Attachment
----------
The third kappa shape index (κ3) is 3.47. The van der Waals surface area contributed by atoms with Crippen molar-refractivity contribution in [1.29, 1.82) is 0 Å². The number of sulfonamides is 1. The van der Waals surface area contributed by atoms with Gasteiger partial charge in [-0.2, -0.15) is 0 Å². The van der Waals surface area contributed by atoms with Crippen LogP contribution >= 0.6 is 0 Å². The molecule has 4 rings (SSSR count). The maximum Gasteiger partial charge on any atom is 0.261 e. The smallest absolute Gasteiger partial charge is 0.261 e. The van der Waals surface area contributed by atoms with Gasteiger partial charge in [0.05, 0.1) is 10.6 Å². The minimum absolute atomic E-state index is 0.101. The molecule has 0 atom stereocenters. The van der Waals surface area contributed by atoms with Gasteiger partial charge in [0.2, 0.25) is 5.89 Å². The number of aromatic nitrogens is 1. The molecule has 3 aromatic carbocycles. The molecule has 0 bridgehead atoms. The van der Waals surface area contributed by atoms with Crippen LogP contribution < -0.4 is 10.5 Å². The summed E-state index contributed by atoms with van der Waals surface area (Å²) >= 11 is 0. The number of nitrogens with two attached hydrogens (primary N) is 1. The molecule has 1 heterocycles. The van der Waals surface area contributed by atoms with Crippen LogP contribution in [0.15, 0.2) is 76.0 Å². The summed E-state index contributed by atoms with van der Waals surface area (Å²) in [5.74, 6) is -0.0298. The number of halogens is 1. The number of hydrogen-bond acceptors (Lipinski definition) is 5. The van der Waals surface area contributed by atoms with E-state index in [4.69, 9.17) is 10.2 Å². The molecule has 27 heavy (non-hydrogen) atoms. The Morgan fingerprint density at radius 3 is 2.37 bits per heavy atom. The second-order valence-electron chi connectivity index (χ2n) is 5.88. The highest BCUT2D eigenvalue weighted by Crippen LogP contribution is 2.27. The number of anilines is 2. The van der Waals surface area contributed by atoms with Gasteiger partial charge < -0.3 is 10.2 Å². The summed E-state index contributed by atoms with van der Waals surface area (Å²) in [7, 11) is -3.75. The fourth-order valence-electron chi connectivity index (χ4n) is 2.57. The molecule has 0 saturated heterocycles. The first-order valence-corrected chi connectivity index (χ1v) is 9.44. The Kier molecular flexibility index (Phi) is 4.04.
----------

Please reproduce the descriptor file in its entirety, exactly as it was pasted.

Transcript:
The third kappa shape index (κ3) is 3.47. The van der Waals surface area contributed by atoms with Crippen molar-refractivity contribution in [1.29, 1.82) is 0 Å². The number of sulfonamides is 1. The van der Waals surface area contributed by atoms with Gasteiger partial charge in [-0.2, -0.15) is 0 Å². The van der Waals surface area contributed by atoms with Crippen LogP contribution >= 0.6 is 0 Å². The molecule has 4 rings (SSSR count). The maximum Gasteiger partial charge on any atom is 0.261 e. The smallest absolute Gasteiger partial charge is 0.261 e. The van der Waals surface area contributed by atoms with Gasteiger partial charge in [0.05, 0.1) is 10.6 Å². The minimum absolute atomic E-state index is 0.101. The molecule has 0 atom stereocenters. The van der Waals surface area contributed by atoms with Gasteiger partial charge in [0.2, 0.25) is 5.89 Å². The number of aromatic nitrogens is 1. The molecule has 3 aromatic carbocycles. The molecule has 0 bridgehead atoms. The van der Waals surface area contributed by atoms with Crippen LogP contribution < -0.4 is 10.5 Å². The summed E-state index contributed by atoms with van der Waals surface area (Å²) >= 11 is 0. The number of nitrogens with two attached hydrogens (primary N) is 1. The molecule has 1 heterocycles. The van der Waals surface area contributed by atoms with Crippen LogP contribution in [0.15, 0.2) is 76.0 Å². The summed E-state index contributed by atoms with van der Waals surface area (Å²) in [5.74, 6) is -0.0298. The number of halogens is 1. The number of hydrogen-bond acceptors (Lipinski definition) is 5. The van der Waals surface area contributed by atoms with E-state index in [4.69, 9.17) is 10.2 Å². The molecule has 27 heavy (non-hydrogen) atoms. The Morgan fingerprint density at radius 3 is 2.37 bits per heavy atom. The second-order valence-electron chi connectivity index (χ2n) is 5.88. The highest BCUT2D eigenvalue weighted by Crippen LogP contribution is 2.27. The number of anilines is 2. The van der Waals surface area contributed by atoms with Gasteiger partial charge < -0.3 is 10.2 Å². The summed E-state index contributed by atoms with van der Waals surface area (Å²) in [7, 11) is -3.75. The fourth-order valence-electron chi connectivity index (χ4n) is 2.57. The molecule has 0 saturated heterocycles. The first-order valence-corrected chi connectivity index (χ1v) is 9.44. The Kier molecular flexibility index (Phi) is 4.04.